Schools bring in many motivational speakers to encourage students to stand up to bullies, drugs, alcohol and tobacco, but every few deal with life-threatening injuries.
For the students at Hilltop High School (grades 7-12), their guest speaker shared his tale of being severely injured in a bus crash as a member of the Bluffton University baseball team during Spring Break in Atlanta, Georgia, March 2, 2007.
According to Wikipedia, at about 5:38 am EST, while operating the bus southbound in a left-hand high-occupancy vehicle lane of I-75 in the Atlanta metropolitan area, the driver accidentally entered a left exit ramp, which ended abruptly at an elevated T-junction marked by a stop sign. When it reached the top of the ramp and the stop sign, the bus was traveling at highway speed.
The driver lost control of the bus, which slid sideways into a concrete bridge wall and chain-link security fence, then fell 19 feet, landing on its left side across the interstate highway below. Twenty-nine passengers survived the crash, while seven occupants were killed.
Tim Berta said he was thrown out of the bus 20-30 feet and landed on pavement. All his ribs were cracked as were two of his vertebrae. For all intents and purposes, he was dead.
But since he was young, the EMTs sent him to a hospital.
“That’s the only reason they sent me,” Berta said.
From there, Berta recalled having to be told about the accident as he still has no memory of the incident. He talked about his long road to recovery.
His spleen had to be removed and his skull fractured.
“Their assessment was that I was dead,” Berta said.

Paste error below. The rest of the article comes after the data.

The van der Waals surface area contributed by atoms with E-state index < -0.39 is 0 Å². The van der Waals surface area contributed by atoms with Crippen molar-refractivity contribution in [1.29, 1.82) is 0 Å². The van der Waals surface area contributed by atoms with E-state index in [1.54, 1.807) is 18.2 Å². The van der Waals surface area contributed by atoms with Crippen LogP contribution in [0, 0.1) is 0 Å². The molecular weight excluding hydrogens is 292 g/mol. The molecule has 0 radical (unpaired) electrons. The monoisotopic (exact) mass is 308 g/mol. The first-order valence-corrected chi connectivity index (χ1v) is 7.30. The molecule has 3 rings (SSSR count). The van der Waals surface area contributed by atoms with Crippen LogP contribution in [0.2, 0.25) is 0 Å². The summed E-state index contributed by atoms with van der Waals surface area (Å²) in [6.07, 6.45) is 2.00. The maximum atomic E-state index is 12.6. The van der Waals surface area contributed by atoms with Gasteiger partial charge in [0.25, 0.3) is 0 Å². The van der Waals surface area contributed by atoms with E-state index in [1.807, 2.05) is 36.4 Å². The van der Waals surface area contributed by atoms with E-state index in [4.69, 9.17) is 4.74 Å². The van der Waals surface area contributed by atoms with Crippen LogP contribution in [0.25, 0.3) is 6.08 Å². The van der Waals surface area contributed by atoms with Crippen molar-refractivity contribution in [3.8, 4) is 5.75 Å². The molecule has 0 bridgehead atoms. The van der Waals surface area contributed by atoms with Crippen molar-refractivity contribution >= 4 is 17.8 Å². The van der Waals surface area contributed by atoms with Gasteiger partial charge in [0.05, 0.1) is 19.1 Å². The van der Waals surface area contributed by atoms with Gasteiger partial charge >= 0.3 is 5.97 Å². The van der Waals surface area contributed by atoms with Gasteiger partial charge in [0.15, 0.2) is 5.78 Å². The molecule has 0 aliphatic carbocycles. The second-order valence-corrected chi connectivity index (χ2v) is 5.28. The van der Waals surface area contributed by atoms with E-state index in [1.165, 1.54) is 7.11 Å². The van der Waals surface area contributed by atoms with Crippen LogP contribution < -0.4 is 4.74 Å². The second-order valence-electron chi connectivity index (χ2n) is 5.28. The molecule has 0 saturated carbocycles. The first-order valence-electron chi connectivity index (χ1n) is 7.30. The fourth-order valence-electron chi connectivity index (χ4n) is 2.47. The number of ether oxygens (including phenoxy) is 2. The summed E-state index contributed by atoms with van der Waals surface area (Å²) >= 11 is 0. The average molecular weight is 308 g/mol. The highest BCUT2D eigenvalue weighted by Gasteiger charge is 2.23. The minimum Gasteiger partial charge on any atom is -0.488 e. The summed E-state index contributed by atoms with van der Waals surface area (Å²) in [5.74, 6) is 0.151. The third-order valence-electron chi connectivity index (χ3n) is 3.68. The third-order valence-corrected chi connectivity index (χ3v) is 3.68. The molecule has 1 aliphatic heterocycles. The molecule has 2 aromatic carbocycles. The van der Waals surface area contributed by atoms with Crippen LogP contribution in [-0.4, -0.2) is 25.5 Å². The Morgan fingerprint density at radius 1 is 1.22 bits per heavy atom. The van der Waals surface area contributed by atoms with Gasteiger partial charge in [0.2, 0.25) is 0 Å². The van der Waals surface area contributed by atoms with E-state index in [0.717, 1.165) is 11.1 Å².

Teamwork was a big reason for him to survive. Once it was decided he was worthy of further medical attention, there was the matter of transporting him quickly to the hospital during morning rush hour.
“It took teamwork to get me into one of the best hospitals in the United States in four minutes in downtown Atlanta,” Berta said. “I was at the number one trauma center within minutes of the biggest tragedy of my life.
The team theme continued with the doctors who performed multiple surgeries and the nurses who went above and beyond for him. He told of a nurse who would come in on their days off and mop his room.
There were baseball families in Atlanta who cooked meals for Berta’s family while they waited in the hospital. The staff made a room especially for them.
His family was team in helping him recover when he finally went home and to rehab.
Berta broke the ice with his audience by having everyone move the edge of their seats and then and stand and clap loudly. Why?
“So, I can tell people I had the audience on the edge of their seats and got a standing ovation,” Berta said to laughter.
Berta’s talk was a two-parter with the final segment at a local church where Berta shared the spiritual aspects of his recovery.
James Pruitt may be reached at firstname.lastname@example.org
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